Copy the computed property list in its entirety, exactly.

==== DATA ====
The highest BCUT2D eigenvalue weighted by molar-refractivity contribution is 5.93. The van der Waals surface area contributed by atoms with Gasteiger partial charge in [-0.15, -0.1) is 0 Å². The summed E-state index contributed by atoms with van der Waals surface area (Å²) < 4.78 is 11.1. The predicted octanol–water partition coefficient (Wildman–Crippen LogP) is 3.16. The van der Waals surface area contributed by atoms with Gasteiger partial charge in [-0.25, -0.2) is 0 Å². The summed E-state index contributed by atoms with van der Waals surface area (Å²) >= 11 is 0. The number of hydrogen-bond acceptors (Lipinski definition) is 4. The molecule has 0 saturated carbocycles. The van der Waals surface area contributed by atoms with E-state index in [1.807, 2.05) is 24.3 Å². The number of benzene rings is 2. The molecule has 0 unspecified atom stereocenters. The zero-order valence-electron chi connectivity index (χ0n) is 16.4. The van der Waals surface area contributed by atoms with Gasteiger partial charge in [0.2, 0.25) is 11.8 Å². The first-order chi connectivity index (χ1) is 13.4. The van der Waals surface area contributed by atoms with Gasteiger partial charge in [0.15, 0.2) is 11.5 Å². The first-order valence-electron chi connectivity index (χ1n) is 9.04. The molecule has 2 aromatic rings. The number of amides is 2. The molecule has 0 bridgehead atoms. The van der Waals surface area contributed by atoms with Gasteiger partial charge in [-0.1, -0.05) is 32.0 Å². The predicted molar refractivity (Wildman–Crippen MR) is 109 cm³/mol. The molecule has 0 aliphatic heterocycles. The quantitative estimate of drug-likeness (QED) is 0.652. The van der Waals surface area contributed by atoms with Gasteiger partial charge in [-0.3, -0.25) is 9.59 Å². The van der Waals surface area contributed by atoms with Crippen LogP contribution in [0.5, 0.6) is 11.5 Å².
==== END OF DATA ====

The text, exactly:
The highest BCUT2D eigenvalue weighted by molar-refractivity contribution is 5.93. The van der Waals surface area contributed by atoms with Gasteiger partial charge in [-0.15, -0.1) is 0 Å². The summed E-state index contributed by atoms with van der Waals surface area (Å²) < 4.78 is 11.1. The predicted octanol–water partition coefficient (Wildman–Crippen LogP) is 3.16. The van der Waals surface area contributed by atoms with Gasteiger partial charge in [-0.25, -0.2) is 0 Å². The summed E-state index contributed by atoms with van der Waals surface area (Å²) >= 11 is 0. The number of hydrogen-bond acceptors (Lipinski definition) is 4. The molecule has 0 saturated carbocycles. The van der Waals surface area contributed by atoms with E-state index in [1.807, 2.05) is 24.3 Å². The number of benzene rings is 2. The molecule has 0 unspecified atom stereocenters. The zero-order valence-electron chi connectivity index (χ0n) is 16.4. The van der Waals surface area contributed by atoms with Gasteiger partial charge in [0.2, 0.25) is 11.8 Å². The first-order chi connectivity index (χ1) is 13.4. The van der Waals surface area contributed by atoms with Gasteiger partial charge in [0.15, 0.2) is 11.5 Å². The first-order valence-electron chi connectivity index (χ1n) is 9.04. The molecule has 2 aromatic rings. The number of amides is 2. The molecule has 0 bridgehead atoms. The van der Waals surface area contributed by atoms with Gasteiger partial charge in [-0.1, -0.05) is 32.0 Å². The predicted molar refractivity (Wildman–Crippen MR) is 109 cm³/mol. The molecule has 0 aliphatic heterocycles. The quantitative estimate of drug-likeness (QED) is 0.652. The van der Waals surface area contributed by atoms with Gasteiger partial charge in [-0.3, -0.25) is 9.59 Å². The van der Waals surface area contributed by atoms with Crippen LogP contribution in [0.5, 0.6) is 11.5 Å².